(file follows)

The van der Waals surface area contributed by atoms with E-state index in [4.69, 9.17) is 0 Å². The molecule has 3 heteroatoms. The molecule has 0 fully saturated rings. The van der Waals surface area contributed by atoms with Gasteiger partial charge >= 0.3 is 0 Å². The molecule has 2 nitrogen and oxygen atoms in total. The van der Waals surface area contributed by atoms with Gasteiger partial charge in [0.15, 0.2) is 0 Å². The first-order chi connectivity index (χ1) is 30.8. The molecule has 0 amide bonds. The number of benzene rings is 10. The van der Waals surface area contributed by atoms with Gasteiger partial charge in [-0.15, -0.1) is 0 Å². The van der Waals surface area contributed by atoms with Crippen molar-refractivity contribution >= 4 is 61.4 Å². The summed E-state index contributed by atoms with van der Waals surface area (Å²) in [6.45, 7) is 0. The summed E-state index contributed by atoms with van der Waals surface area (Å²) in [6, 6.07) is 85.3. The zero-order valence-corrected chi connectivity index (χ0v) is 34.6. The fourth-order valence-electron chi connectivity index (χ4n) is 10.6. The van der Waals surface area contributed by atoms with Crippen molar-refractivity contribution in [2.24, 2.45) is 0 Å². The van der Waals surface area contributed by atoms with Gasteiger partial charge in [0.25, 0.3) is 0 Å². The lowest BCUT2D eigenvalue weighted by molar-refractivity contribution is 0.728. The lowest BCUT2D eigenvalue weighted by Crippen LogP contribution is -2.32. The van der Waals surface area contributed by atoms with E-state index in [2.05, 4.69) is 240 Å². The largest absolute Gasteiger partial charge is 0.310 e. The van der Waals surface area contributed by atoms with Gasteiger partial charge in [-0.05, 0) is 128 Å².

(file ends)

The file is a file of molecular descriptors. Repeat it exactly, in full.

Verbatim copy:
The van der Waals surface area contributed by atoms with E-state index in [4.69, 9.17) is 0 Å². The molecule has 3 heteroatoms. The molecule has 0 fully saturated rings. The van der Waals surface area contributed by atoms with Gasteiger partial charge >= 0.3 is 0 Å². The molecule has 2 nitrogen and oxygen atoms in total. The van der Waals surface area contributed by atoms with Gasteiger partial charge in [0.15, 0.2) is 0 Å². The first-order chi connectivity index (χ1) is 30.8. The molecule has 0 amide bonds. The number of benzene rings is 10. The van der Waals surface area contributed by atoms with Gasteiger partial charge in [-0.15, -0.1) is 0 Å². The van der Waals surface area contributed by atoms with Crippen molar-refractivity contribution >= 4 is 61.4 Å². The summed E-state index contributed by atoms with van der Waals surface area (Å²) in [6.45, 7) is 0. The summed E-state index contributed by atoms with van der Waals surface area (Å²) in [6, 6.07) is 85.3. The zero-order valence-corrected chi connectivity index (χ0v) is 34.6. The fourth-order valence-electron chi connectivity index (χ4n) is 10.6. The van der Waals surface area contributed by atoms with Crippen molar-refractivity contribution in [2.24, 2.45) is 0 Å². The van der Waals surface area contributed by atoms with Gasteiger partial charge in [0.25, 0.3) is 0 Å². The lowest BCUT2D eigenvalue weighted by molar-refractivity contribution is 0.728. The lowest BCUT2D eigenvalue weighted by Crippen LogP contribution is -2.32. The van der Waals surface area contributed by atoms with E-state index in [2.05, 4.69) is 240 Å². The largest absolute Gasteiger partial charge is 0.310 e. The van der Waals surface area contributed by atoms with Gasteiger partial charge in [-0.05, 0) is 128 Å².